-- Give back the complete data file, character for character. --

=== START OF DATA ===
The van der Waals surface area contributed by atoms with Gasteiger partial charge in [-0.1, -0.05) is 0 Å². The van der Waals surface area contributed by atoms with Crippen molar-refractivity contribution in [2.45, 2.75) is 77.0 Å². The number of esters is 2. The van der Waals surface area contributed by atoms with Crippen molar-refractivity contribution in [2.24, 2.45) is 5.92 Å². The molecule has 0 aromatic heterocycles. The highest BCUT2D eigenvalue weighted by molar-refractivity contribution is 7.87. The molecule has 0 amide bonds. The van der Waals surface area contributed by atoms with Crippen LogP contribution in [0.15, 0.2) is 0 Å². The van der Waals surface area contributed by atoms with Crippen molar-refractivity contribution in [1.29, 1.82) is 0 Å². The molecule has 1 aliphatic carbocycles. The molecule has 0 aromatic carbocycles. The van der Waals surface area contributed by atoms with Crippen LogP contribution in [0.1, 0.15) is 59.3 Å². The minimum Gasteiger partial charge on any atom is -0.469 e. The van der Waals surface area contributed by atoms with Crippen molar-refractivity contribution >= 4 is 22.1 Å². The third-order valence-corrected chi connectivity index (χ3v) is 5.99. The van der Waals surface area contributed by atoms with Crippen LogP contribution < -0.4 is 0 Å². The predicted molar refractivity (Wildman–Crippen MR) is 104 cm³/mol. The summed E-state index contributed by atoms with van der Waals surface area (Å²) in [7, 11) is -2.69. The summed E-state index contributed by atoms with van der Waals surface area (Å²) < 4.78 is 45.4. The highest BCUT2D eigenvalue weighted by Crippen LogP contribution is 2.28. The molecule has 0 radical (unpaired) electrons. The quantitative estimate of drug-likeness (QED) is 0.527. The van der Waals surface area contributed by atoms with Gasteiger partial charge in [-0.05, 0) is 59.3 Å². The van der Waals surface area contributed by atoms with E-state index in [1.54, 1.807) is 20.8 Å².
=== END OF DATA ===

The van der Waals surface area contributed by atoms with Gasteiger partial charge in [-0.1, -0.05) is 0 Å². The van der Waals surface area contributed by atoms with Crippen molar-refractivity contribution in [2.45, 2.75) is 77.0 Å². The number of esters is 2. The van der Waals surface area contributed by atoms with Crippen molar-refractivity contribution in [2.24, 2.45) is 5.92 Å². The molecule has 0 aromatic heterocycles. The highest BCUT2D eigenvalue weighted by molar-refractivity contribution is 7.87. The molecule has 0 amide bonds. The van der Waals surface area contributed by atoms with Crippen LogP contribution in [0.15, 0.2) is 0 Å². The van der Waals surface area contributed by atoms with Crippen molar-refractivity contribution in [1.29, 1.82) is 0 Å². The molecule has 1 aliphatic carbocycles. The molecule has 0 aromatic carbocycles. The van der Waals surface area contributed by atoms with Crippen LogP contribution in [0.1, 0.15) is 59.3 Å². The minimum Gasteiger partial charge on any atom is -0.469 e. The van der Waals surface area contributed by atoms with Crippen molar-refractivity contribution >= 4 is 22.1 Å². The third-order valence-corrected chi connectivity index (χ3v) is 5.99. The van der Waals surface area contributed by atoms with Crippen LogP contribution < -0.4 is 0 Å². The predicted molar refractivity (Wildman–Crippen MR) is 104 cm³/mol. The summed E-state index contributed by atoms with van der Waals surface area (Å²) in [7, 11) is -2.69. The summed E-state index contributed by atoms with van der Waals surface area (Å²) < 4.78 is 45.4. The highest BCUT2D eigenvalue weighted by Crippen LogP contribution is 2.28. The molecule has 0 radical (unpaired) electrons. The quantitative estimate of drug-likeness (QED) is 0.527. The van der Waals surface area contributed by atoms with Gasteiger partial charge in [-0.05, 0) is 59.3 Å². The van der Waals surface area contributed by atoms with E-state index in [1.54, 1.807) is 20.8 Å².